The NARC plan for Saturday was Bill leading a group from Ellijay to Fort Mountain. I would have loved to join that ride because I love the climb up Fort Mountain, but I had promised my wife that I would spend the day with her doing some home projects. Cindi definately deserved my attention instead of me spending the day on the bike, but I did slip in 40 minutes of time on the trainer early that morning and that felt good. On our trip out to Home Depot I stopped in Outspokin to pick some more tubes and air cartridges.

Sunday, I had planned an easy day on the bike with Cindi's blessing to be away for part of the day and then spend the late afternoon and evening with my in-laws. I was somewhat excited about doing this ride and even though I had planned this easy spin on the Silver Comet the ride can be as intense as you want to make it. Unlike regular roads there can be inconsistent effort levels because of the rolling terrain and stops at the intersections. For those unfamiliar with the Comet it is a Rails to Trails paved pathway and relatively flat. One has to constantly pedal so the power output can be consistent. In other words if you want to work there are no hills to coast down so you have to constantly pedal to keep the bike moving forward.

Now to the disappointment of Sunday. As I started out dark clouds started moving in and it wasn't a mile later the rain was coming down. I was content to keep moving forward though my vision was limited. My legs were feeling great and pedaling smooth as the bike pressed forward on the wet path. The soaking rain actually felt refreshing as I approached the 4 mile mark. I see a couple of guys coming toward me and one yells at me, "you're riding into a storm." I respond with an, "okay" and I was kind of patting myself on the back for the diligence of training despite the rain, but thank the Lord for stepping in to give me some rational thinking. It wasn't a few minutes after the guy's warning my back tire blew. Luckily I had a new tube and cartridge with me and I was only a few hundred feet from a bike shop located on the path just in case things didn't go well with the install. I decided rather than walk down to the shop and change the tube in the dry I would go ahead and change it in the pouring down rain. I had so much road grit on my hands that I know debris was contaminating the installation of the new tube, but I got the tube aired up and decided to high tail it back to the truck as the crack of thunder and flash of lightning was lighting up the dense tree canopy. My legs were feeling strong and I was cruising in the mid 20's with hope that the tire would hold up as it seemed as if the thunder was chasing me down the path. As I got back to the truck a guy in a race wheelchair stopped to talk to me and we stood in the rain and chatted a little while. By the time I returned home the back tire was flatted again. It was disappointing to end the Sunday ride with only 8 miles, but I thank the Lord for watching over me to get back to the truck safely.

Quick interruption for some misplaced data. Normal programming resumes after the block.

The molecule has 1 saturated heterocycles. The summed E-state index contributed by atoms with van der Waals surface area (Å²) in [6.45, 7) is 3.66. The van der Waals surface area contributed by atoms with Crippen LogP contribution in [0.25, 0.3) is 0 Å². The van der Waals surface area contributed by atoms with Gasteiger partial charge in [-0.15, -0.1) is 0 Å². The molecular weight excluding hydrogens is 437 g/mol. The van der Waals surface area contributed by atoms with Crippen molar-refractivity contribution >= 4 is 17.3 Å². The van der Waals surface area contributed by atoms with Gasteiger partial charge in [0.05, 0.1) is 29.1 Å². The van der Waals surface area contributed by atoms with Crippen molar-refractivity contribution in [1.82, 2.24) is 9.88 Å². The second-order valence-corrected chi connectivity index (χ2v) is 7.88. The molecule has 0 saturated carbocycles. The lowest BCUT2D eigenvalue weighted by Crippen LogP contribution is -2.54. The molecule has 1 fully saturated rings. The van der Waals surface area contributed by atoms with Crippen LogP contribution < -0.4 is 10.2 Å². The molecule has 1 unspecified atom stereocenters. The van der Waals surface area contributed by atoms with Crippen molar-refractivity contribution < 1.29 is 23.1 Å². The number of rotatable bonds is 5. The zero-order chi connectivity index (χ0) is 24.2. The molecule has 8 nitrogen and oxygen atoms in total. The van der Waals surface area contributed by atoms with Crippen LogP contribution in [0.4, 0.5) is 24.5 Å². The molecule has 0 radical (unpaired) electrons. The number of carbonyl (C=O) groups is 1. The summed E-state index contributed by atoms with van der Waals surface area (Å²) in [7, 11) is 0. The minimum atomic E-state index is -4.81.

Tuesday, July 1, 2008

Not So One Dimensional

Yes, I have a cycling addiction, but I am also grateful despite my eagerness to become a stronger road cyclist not to give up some of my other passions. If one were to desire to become a competitive road cyclists one would have to consider the need for specific training. This often excludes other types of training or cross training because of time and interference with recovery.

However, I am a self-labeled recreational cyclist because I desire to have a broader range of training events because I simply enjoy a variety of things. I am a former competitive bodybuilder and have been training with weights for over 25 years so I will continue to train with weights. I enjoy hiking with my wife and will continue hiking, but there is another type of cycling that I really enjoy and that is mountain biking.

I don't mountain bike near as often as I would like, but when I get to go I really have a blast. I am not real adventurous and typically do one particular single track loop at Blanket's Creek. This past Sunday I did a one lap on the Dwelling Loop and bested my best time of 00:22:30 and completed with a 00:21:20 time. I felt pretty good about that since I had been struggling with fatigue for a while. Yesterday evening I gave it another shot when Edgar and I went to see how quick we could go. I ended with a 00:21:08 time and I imagine Edgar's time was at least 30 seconds faster. We stayed pretty close together until one corner nearing the end and he engaged turbo speed.

I can't imagine going out and doing a recreational ride such as this could be harmful to my road cycling training. It may in fact prove to be more beneficial than my spin classes. At the end of the loop my lungs were burning and my legs were a little shaky, but with a sub 30 minute high intensity effort I imagine my body will recover fairly quickly. My body must have recovered because 10 hours later I attended a spin class and felt pretty good.

It is great to be nothing more than recreational cyclist and be able to have some variety in my life. I do believe in the importance of specific training, but having no training boundaries it sure is much sweeter living.